What goes up, must come down, unfortunately

What goes up, must come down, unfortunately

A crab apple fits nicely in a 7-year-old’s hand.

It’s an ideal projectile, once you pull off the stem, and has just the right heft to be aerodynamically sound.

From a distance of 50 feet, not many things found in a suburban neighborhood would be as accurate; therefore it was my weapon of choice.

But I’m getting ahead of myself.

When you’re a kid, you’re always looking for ways to pass the time, especially when it’s spring and baseball season has yet to begin. You can knock out your homework in a matter of minutes — second grade is probably the easiest stop on the k-8 highway — and there’s not always a lot to do after dinner.

In the neighborhood where I grew up, kids outnumbered adults by a 10-to-1 margin, and we ran free, hardly ever going inside, even when it was raining, and it wasn’t unusual to have snow for Easter.

We clustered like electrons around an atomic nucleus, bouncing off one another as we dissipated the energy that was in such large supply. Sometimes we played nice; other times we didn’t.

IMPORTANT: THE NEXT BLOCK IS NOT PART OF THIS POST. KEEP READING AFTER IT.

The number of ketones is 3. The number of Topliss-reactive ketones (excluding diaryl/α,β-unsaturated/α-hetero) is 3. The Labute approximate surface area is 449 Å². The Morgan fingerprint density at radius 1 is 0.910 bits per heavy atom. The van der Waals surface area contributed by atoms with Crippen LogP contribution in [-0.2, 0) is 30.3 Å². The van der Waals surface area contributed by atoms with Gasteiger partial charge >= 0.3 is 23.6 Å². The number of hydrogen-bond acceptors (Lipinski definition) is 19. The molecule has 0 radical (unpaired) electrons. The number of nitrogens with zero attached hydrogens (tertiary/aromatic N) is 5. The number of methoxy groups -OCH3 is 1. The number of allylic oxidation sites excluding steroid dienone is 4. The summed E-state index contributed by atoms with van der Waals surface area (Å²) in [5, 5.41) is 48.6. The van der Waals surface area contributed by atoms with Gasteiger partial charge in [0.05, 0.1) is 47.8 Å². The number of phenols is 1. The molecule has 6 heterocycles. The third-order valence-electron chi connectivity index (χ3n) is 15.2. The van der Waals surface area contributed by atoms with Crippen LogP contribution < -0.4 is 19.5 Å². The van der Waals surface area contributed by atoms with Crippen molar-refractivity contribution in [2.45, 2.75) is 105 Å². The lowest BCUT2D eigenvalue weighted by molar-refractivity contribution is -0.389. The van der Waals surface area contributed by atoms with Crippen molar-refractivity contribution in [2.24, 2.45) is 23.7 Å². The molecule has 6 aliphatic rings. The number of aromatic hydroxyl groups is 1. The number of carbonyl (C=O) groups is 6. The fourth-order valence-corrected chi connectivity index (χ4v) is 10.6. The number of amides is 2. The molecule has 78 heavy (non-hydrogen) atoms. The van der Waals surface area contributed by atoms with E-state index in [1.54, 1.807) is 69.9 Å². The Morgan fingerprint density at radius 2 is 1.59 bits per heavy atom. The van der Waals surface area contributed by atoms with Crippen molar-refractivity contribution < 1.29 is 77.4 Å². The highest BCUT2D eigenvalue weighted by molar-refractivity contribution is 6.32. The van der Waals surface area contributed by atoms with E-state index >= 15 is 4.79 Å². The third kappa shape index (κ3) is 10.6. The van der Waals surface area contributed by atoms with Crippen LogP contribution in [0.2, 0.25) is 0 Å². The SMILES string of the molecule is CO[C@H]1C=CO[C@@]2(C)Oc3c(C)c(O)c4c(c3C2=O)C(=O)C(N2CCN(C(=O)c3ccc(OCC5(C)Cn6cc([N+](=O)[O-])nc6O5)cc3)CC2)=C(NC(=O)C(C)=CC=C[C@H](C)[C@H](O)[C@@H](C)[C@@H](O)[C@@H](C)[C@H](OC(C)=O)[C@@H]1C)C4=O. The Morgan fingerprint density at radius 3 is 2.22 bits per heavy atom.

But even at our worst — rough games of red rover, which ought to have been outlawed or at least rigidly supervised — we didn’t mean each other harm. The streets were paved, and sidewalks were plentiful, and we knew we had it golden, so we mostly got along.

One kid broke his arm, but that was a freak accident involving an idle steam shovel and a friendly dare. Another guy got his foot stuck underneath a cyclone fence, but once we pried off his P.F. Flyer, he was good to go. And there was always someone trying to jump from limb to limb, but kids did that everywhere. Didn’t they?

We played hide and seek, we traded baseball cards, we built forts, we had Kool-Aid stands, we pedaled our festooned bikes in holiday parades, and we stayed up late on Friday nights, watching “Chiller Theater,” draining bottles of Cotton Club grape and wolfing down fistfuls of Jiffy-Pop.

Sometimes we went to the movies for real.

Once, a buddy and I went with his father to see a film called “The Longest Day,” which was exactly that. Another time Mom and Dad took us to “How the West Was Won,” which was endless too.

And we had library cards and passes to the pool, we wandered in the woods and played in construction sites, we went to school and to church, and we listened to the radio.

WCOL was my favorite station for music, and at night you could listen to KMOX, all the way from St. Louis, where Bob Gibson pitched for the Cardinals.

One of my friends spent weeks and weeks fiddling with his father’s high-end hi-fi, faithfully transcribing in a loose-leaf notebook every single station he could find as he adjusted the dial with surgical precision.

“New Orleans last night,” he confided one morning as we walked to school. “Boston the night before.”

We bought models of our favorites from the monster movies, and I was particularly proud of my Phantom of the Opera. I can still smell the Testors paint I used, a scent as nostalgic and evocative as the turkey Mom roasted for special occasions.